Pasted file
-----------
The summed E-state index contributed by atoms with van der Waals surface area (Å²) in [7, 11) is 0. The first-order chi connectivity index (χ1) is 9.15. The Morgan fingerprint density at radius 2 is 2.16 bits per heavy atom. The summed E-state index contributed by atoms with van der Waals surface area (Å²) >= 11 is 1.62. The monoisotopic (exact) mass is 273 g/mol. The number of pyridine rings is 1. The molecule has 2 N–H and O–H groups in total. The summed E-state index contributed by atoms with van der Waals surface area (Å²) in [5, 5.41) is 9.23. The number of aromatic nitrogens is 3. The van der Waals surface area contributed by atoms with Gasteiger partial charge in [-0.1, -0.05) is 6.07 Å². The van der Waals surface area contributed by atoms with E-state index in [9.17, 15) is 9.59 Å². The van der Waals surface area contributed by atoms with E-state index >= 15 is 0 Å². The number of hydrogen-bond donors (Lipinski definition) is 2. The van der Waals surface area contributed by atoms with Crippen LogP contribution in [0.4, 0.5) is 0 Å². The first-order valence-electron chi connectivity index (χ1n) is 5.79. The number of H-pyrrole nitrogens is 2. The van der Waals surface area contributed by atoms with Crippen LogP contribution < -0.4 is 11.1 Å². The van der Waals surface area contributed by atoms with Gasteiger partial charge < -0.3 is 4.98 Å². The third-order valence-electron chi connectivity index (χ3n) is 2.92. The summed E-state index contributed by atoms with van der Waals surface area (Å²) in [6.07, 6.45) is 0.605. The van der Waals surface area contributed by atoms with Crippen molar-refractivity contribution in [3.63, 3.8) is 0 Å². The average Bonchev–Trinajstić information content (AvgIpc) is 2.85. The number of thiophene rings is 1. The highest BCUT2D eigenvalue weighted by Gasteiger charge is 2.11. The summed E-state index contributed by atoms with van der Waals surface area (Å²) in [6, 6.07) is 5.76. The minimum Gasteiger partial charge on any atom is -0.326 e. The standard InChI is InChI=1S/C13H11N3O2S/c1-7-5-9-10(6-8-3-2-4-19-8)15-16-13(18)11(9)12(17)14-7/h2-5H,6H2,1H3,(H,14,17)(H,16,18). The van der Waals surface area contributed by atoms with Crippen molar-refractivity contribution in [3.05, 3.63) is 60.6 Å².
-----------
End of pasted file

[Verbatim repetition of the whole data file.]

The summed E-state index contributed by atoms with van der Waals surface area (Å²) in [7, 11) is 0. The first-order chi connectivity index (χ1) is 9.15. The Morgan fingerprint density at radius 2 is 2.16 bits per heavy atom. The summed E-state index contributed by atoms with van der Waals surface area (Å²) >= 11 is 1.62. The monoisotopic (exact) mass is 273 g/mol. The number of pyridine rings is 1. The molecule has 2 N–H and O–H groups in total. The summed E-state index contributed by atoms with van der Waals surface area (Å²) in [5, 5.41) is 9.23. The number of aromatic nitrogens is 3. The van der Waals surface area contributed by atoms with Gasteiger partial charge in [-0.1, -0.05) is 6.07 Å². The van der Waals surface area contributed by atoms with E-state index in [9.17, 15) is 9.59 Å². The van der Waals surface area contributed by atoms with E-state index >= 15 is 0 Å². The number of hydrogen-bond donors (Lipinski definition) is 2. The van der Waals surface area contributed by atoms with Crippen LogP contribution in [0.4, 0.5) is 0 Å². The first-order valence-electron chi connectivity index (χ1n) is 5.79. The number of H-pyrrole nitrogens is 2. The van der Waals surface area contributed by atoms with Crippen LogP contribution < -0.4 is 11.1 Å². The van der Waals surface area contributed by atoms with Gasteiger partial charge < -0.3 is 4.98 Å². The third-order valence-electron chi connectivity index (χ3n) is 2.92. The summed E-state index contributed by atoms with van der Waals surface area (Å²) in [6.07, 6.45) is 0.605. The van der Waals surface area contributed by atoms with Crippen molar-refractivity contribution in [3.63, 3.8) is 0 Å². The average Bonchev–Trinajstić information content (AvgIpc) is 2.85. The number of thiophene rings is 1. The highest BCUT2D eigenvalue weighted by Gasteiger charge is 2.11. The summed E-state index contributed by atoms with van der Waals surface area (Å²) in [6, 6.07) is 5.76. The minimum Gasteiger partial charge on any atom is -0.326 e. The standard InChI is InChI=1S/C13H11N3O2S/c1-7-5-9-10(6-8-3-2-4-19-8)15-16-13(18)11(9)12(17)14-7/h2-5H,6H2,1H3,(H,14,17)(H,16,18). The van der Waals surface area contributed by atoms with Crippen molar-refractivity contribution in [3.05, 3.63) is 60.6 Å².